Event Magazine Review - Letters to Omar
Reviewed by: Liza Potvin
In Rachel Wyatt's new novel, Letters to Omar, the recently retired Dorothy Graham is also determined to achieve perfection, whether it is through her pastime of penning unsent letters to her hero Omar Sharif, or to others who she imagines deserve either her admiration or her admonition. These letters reveal a well-meaning busybody who might best turn her righteousness and indignation inwardly in self-improvement, rather than inflicting her boundless energy upon improving the world she lives in, with often hilarious results. With no children of her own, she interferes in the lives of the offspring of her friend and her cousin.
Dorothy and her cohorts Kate and Elsie decide to put together a fundraising effort for a charity organization by hosting a dinner in aid of food delivery to remote parts of Afghanistan. The novel is worth reading for the description of this dinner alone, a nightmare of epic proportions. For example, the do-gooders decide that the local homeless people should receive the leftovers at the end of the banquet, a themed meal of goat, baklava and other foods that the women wrongly imagine are Afghani staples. When the homeless men arrive in tattered clothes, the media cameras are turned upon them: 'Dorothy was beside them now. Come right in,' she said. If anything could save the situation, it might be these three ragged intruders. She turned to the guests. These are some of the people we are trying to help.'... At that moment, a man with a camera on his shoulder came in...The camera was turned on the homeless men as the older one said, Who eats this shit?' Act like we're not here, everybody,' the woman said. People began to talk again. Politely they watched and didn't stare as the unexpected guests stood up, each taking a bottle [of wine] from the table, and went out into the street again. There was applause, as if it truly had been a staged scene.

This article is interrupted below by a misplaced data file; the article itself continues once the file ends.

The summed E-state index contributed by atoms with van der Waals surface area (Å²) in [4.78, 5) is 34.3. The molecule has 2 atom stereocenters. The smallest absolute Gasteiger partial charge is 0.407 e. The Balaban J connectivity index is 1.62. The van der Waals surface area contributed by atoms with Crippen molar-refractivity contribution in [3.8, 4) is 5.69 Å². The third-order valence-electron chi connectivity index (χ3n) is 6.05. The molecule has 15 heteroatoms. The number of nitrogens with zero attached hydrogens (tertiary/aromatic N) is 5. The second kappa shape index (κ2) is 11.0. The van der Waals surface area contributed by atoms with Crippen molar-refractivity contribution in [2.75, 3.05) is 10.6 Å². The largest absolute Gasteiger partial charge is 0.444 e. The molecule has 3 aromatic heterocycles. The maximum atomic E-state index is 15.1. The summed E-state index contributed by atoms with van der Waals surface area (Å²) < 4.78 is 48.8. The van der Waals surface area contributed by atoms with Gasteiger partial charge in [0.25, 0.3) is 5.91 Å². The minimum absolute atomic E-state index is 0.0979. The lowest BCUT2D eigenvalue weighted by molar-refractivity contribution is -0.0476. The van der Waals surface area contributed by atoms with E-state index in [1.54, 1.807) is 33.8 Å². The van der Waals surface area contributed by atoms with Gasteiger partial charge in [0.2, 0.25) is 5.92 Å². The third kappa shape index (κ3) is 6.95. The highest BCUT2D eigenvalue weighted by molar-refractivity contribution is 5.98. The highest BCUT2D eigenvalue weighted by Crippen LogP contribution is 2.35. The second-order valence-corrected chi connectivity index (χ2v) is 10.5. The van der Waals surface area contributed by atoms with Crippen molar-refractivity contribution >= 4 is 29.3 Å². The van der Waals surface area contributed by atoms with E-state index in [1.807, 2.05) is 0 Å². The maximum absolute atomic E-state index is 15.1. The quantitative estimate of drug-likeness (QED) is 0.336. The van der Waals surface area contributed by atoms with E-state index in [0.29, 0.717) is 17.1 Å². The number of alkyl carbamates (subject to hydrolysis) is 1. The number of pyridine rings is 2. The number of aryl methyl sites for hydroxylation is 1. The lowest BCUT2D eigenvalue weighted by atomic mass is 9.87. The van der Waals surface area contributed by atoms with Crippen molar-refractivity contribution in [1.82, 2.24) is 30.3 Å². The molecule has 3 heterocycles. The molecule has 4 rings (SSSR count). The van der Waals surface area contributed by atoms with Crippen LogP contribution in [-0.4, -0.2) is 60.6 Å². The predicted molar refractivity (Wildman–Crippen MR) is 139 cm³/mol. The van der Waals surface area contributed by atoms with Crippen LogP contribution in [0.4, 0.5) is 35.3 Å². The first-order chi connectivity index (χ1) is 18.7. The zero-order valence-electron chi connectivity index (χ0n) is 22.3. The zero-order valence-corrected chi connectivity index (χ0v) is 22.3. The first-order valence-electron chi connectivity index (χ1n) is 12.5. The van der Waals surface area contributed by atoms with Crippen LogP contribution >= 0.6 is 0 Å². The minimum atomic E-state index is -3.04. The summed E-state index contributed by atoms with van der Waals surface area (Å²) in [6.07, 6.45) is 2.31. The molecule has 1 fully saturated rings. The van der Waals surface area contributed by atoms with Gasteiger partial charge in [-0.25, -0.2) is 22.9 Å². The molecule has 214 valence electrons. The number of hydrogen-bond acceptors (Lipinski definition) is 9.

All three of these older women are equally deluded about the nature of love, a theme reflected in the lives of the younger characters as well. Wyatt has a gift for developing characters who use humour to respond to otherwise dire situations. This is one of the strengths the women have developed in old age, along with the wisdom to sustain friendships over a long course. One of Wyatt's perennial ideas is that, no matter how introspective we are, we seldom understand the true nature of our relationships, even those with our oldest and dearest companions. Some of her themes emerge most poignantly through the letters penned by Dorothy (of which we could have had more in the novel). Here, for instance, is how Dorothy sums up her observations in a missive to the Queen: I have to tell you that, wonderful as old friends are, they are not always perfect or even reliable. In fact, they don't always listen.' But it is the company of old friends that provides the pleasure, and most especially the laughter, that allows us to gain perspective on the nature of charity both at home and afar.